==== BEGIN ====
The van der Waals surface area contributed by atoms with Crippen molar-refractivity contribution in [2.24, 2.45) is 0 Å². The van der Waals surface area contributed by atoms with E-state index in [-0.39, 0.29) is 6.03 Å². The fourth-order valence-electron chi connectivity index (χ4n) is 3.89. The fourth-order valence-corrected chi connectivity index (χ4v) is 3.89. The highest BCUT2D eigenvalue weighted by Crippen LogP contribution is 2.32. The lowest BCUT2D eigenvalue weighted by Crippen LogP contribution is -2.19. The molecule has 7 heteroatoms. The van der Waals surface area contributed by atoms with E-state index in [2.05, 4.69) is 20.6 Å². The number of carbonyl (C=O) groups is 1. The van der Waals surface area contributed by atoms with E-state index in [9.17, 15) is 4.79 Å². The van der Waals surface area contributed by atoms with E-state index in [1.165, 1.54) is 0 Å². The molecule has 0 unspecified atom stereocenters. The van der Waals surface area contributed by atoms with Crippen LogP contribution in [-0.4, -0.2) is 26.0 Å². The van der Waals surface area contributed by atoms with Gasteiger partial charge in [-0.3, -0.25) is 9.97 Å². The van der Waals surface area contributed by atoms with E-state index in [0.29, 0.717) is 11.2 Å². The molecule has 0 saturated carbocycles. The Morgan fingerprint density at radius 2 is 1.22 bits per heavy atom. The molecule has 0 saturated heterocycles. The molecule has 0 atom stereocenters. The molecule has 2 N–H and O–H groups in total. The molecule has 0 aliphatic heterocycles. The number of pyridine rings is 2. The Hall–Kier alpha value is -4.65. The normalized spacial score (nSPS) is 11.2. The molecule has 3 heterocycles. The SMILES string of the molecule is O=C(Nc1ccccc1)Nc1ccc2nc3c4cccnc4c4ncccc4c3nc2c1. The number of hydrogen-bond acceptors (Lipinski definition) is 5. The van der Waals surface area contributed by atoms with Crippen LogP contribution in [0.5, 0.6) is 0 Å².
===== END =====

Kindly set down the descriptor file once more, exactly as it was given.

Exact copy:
The van der Waals surface area contributed by atoms with Crippen molar-refractivity contribution in [2.24, 2.45) is 0 Å². The van der Waals surface area contributed by atoms with E-state index in [-0.39, 0.29) is 6.03 Å². The fourth-order valence-electron chi connectivity index (χ4n) is 3.89. The fourth-order valence-corrected chi connectivity index (χ4v) is 3.89. The highest BCUT2D eigenvalue weighted by Crippen LogP contribution is 2.32. The lowest BCUT2D eigenvalue weighted by Crippen LogP contribution is -2.19. The molecule has 7 heteroatoms. The van der Waals surface area contributed by atoms with E-state index in [2.05, 4.69) is 20.6 Å². The number of carbonyl (C=O) groups is 1. The van der Waals surface area contributed by atoms with E-state index in [9.17, 15) is 4.79 Å². The van der Waals surface area contributed by atoms with E-state index in [1.165, 1.54) is 0 Å². The molecule has 0 unspecified atom stereocenters. The van der Waals surface area contributed by atoms with Crippen LogP contribution in [-0.4, -0.2) is 26.0 Å². The van der Waals surface area contributed by atoms with Gasteiger partial charge in [-0.3, -0.25) is 9.97 Å². The van der Waals surface area contributed by atoms with E-state index in [0.29, 0.717) is 11.2 Å². The molecule has 0 saturated carbocycles. The Morgan fingerprint density at radius 2 is 1.22 bits per heavy atom. The molecule has 0 saturated heterocycles. The molecule has 0 atom stereocenters. The molecule has 2 N–H and O–H groups in total. The molecule has 0 aliphatic heterocycles. The number of pyridine rings is 2. The Hall–Kier alpha value is -4.65. The normalized spacial score (nSPS) is 11.2. The molecule has 3 heterocycles. The SMILES string of the molecule is O=C(Nc1ccccc1)Nc1ccc2nc3c4cccnc4c4ncccc4c3nc2c1. The number of hydrogen-bond acceptors (Lipinski definition) is 5. The van der Waals surface area contributed by atoms with Crippen LogP contribution in [0.5, 0.6) is 0 Å².